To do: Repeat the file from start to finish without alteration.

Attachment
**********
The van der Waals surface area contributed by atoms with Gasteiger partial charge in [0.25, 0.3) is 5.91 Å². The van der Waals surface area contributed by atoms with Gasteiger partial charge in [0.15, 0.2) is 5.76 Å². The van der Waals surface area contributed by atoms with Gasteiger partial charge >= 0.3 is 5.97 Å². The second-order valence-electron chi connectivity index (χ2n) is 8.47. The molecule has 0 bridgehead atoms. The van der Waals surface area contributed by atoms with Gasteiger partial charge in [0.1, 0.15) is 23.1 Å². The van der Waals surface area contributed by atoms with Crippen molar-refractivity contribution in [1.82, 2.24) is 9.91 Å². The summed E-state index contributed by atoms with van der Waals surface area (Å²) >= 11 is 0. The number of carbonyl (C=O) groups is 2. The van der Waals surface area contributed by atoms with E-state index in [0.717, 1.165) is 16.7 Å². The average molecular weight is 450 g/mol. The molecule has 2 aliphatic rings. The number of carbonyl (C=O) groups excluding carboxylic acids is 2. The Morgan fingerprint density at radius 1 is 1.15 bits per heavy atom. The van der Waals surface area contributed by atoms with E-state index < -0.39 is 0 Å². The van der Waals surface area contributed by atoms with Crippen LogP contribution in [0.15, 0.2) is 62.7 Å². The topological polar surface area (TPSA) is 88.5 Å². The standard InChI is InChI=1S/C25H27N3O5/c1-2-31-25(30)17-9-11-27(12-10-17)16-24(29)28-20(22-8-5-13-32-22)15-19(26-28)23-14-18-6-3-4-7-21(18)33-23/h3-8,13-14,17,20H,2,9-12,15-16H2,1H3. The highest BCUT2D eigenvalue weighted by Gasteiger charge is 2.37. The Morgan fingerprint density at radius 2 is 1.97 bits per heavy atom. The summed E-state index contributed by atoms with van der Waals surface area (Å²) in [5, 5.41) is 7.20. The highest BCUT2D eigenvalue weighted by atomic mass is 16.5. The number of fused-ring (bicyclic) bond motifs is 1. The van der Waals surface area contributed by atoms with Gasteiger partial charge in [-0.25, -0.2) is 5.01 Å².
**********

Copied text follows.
The van der Waals surface area contributed by atoms with Gasteiger partial charge in [0.25, 0.3) is 5.91 Å². The van der Waals surface area contributed by atoms with Gasteiger partial charge in [0.15, 0.2) is 5.76 Å². The van der Waals surface area contributed by atoms with Gasteiger partial charge >= 0.3 is 5.97 Å². The second-order valence-electron chi connectivity index (χ2n) is 8.47. The molecule has 0 bridgehead atoms. The van der Waals surface area contributed by atoms with Gasteiger partial charge in [0.1, 0.15) is 23.1 Å². The van der Waals surface area contributed by atoms with Crippen molar-refractivity contribution in [1.82, 2.24) is 9.91 Å². The summed E-state index contributed by atoms with van der Waals surface area (Å²) >= 11 is 0. The number of carbonyl (C=O) groups is 2. The van der Waals surface area contributed by atoms with E-state index in [0.717, 1.165) is 16.7 Å². The average molecular weight is 450 g/mol. The molecule has 2 aliphatic rings. The number of carbonyl (C=O) groups excluding carboxylic acids is 2. The Morgan fingerprint density at radius 1 is 1.15 bits per heavy atom. The van der Waals surface area contributed by atoms with E-state index < -0.39 is 0 Å². The van der Waals surface area contributed by atoms with Crippen LogP contribution in [0.15, 0.2) is 62.7 Å². The topological polar surface area (TPSA) is 88.5 Å². The standard InChI is InChI=1S/C25H27N3O5/c1-2-31-25(30)17-9-11-27(12-10-17)16-24(29)28-20(22-8-5-13-32-22)15-19(26-28)23-14-18-6-3-4-7-21(18)33-23/h3-8,13-14,17,20H,2,9-12,15-16H2,1H3. The highest BCUT2D eigenvalue weighted by Gasteiger charge is 2.37. The Morgan fingerprint density at radius 2 is 1.97 bits per heavy atom. The summed E-state index contributed by atoms with van der Waals surface area (Å²) in [5, 5.41) is 7.20. The highest BCUT2D eigenvalue weighted by atomic mass is 16.5. The number of fused-ring (bicyclic) bond motifs is 1. The van der Waals surface area contributed by atoms with Gasteiger partial charge in [-0.25, -0.2) is 5.01 Å².